SimCity might have disappointed in 2013 but in 1994 it was at the top of its game.
Originally launched in 1994 and available at GOG for $5.99, SimCity 2000 is one of those experiences that's just inviting by nature. You'll start up a new game, see the empty landscape provided to you and your imagination will run wild with visions of the massive metropolis over which you'll soon preside. It's fairly swift to swat those dreams down, of course, but it does so in a manner that's both gentle and educational. Each failure and disaster you experience teaches you something new. That power plant you've been stretching to the limits? Chances are you'll learn to invest in a secondary power source after it explodes from overuse. The fire department you still haven't built? We bet it'll be a priority after a fire starts in the middle of your city.
SimCity 2000's greatest strength, in turn, is easily the way it seamlessly combines teaching you how to play with actually playing. You can learn most everything you need to succeed simply by paying attention to what's going on in your city. In-game prompts tell you what needs to be done and what your citizens want. End of the year status reports include advisers who will give you easy to understand and optional bits of advice. It helps, of course, that the game itself is relatively simple. It's more complex than its predecessor to be sure, but it's a complexity born of smaller mechanics woven together into a greater whole.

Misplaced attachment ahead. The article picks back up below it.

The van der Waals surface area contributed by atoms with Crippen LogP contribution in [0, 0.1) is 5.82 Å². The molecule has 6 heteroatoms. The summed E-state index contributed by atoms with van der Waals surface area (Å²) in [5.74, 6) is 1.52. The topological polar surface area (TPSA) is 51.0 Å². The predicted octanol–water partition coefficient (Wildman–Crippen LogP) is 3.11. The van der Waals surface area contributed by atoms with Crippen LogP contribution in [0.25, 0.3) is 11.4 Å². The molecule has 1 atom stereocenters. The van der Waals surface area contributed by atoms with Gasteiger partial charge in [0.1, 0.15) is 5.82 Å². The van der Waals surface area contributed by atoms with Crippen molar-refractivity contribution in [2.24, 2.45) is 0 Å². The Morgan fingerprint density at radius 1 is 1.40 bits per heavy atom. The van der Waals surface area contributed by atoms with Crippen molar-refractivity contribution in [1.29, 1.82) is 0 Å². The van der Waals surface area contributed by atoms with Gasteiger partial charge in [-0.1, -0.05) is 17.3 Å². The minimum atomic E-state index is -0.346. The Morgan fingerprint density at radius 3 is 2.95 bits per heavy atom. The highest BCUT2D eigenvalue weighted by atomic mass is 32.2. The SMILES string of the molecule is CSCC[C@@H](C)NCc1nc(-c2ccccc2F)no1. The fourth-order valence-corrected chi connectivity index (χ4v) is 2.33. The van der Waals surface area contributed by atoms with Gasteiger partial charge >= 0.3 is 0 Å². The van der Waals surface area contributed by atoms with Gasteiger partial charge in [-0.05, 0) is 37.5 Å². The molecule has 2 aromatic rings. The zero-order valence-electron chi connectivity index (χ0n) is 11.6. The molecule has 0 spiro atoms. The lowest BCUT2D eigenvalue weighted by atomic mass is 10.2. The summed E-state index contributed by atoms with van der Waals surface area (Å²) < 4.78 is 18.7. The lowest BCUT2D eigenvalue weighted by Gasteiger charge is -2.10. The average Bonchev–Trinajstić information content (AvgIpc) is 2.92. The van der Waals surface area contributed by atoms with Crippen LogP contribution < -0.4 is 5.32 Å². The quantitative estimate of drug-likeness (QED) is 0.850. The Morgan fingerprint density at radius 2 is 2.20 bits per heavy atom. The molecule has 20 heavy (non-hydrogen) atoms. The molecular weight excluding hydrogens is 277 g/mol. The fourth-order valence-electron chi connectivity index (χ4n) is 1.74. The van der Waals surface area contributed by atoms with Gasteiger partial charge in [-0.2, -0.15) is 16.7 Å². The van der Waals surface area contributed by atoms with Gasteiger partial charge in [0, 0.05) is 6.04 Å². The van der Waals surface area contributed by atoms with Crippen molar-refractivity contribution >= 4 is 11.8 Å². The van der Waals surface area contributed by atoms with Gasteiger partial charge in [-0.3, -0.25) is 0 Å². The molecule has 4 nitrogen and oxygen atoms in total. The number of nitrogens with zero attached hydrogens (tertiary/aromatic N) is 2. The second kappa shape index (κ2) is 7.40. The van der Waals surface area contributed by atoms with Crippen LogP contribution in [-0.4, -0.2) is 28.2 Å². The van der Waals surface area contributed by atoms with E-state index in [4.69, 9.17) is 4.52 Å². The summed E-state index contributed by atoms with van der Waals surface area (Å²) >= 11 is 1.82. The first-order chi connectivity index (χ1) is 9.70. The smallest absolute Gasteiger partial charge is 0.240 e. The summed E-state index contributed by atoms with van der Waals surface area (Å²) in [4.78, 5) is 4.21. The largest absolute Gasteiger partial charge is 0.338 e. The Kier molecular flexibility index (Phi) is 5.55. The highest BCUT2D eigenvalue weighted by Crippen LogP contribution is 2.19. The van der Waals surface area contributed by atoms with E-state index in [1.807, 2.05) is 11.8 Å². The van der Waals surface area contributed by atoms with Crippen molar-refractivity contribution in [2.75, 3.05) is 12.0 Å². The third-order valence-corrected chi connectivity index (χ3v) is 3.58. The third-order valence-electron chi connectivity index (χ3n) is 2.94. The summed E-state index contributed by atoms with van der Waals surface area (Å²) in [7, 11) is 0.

Its core concepts can be boiled down to maintaining a balance. Your goal is to expand your city but you need to keep it running at the same time. You'll have to manage tax rates, utilize public ordinances, and respond to the needs of your populous to ensure both steady growth and fiscal solvency. Build too much too fast and you'll find yourself one disaster away from a hole you'll be struggling to climb out of. Play it too cautious, however, and your city will stagnate. The challenge of SimCity 2000 is in developing the intuition to know when to gamble and when to wait.
Complicating matters, it will throw in disasters that you can prepare for but rarely predict. They can be disabled, if you want, but doing so would honestly be a disservice to the experience. While it's fun to just build things, disasters add a layer of volatility that will leave your heart pumping and mind racing when the ground starts to shake and bad things go down. In turn, the sense of accomplishment that comes from overcoming those obstacles and filling the map from edge to edge is one that's both satisfying and addictive. Even failure is fun, because it means you get to try again.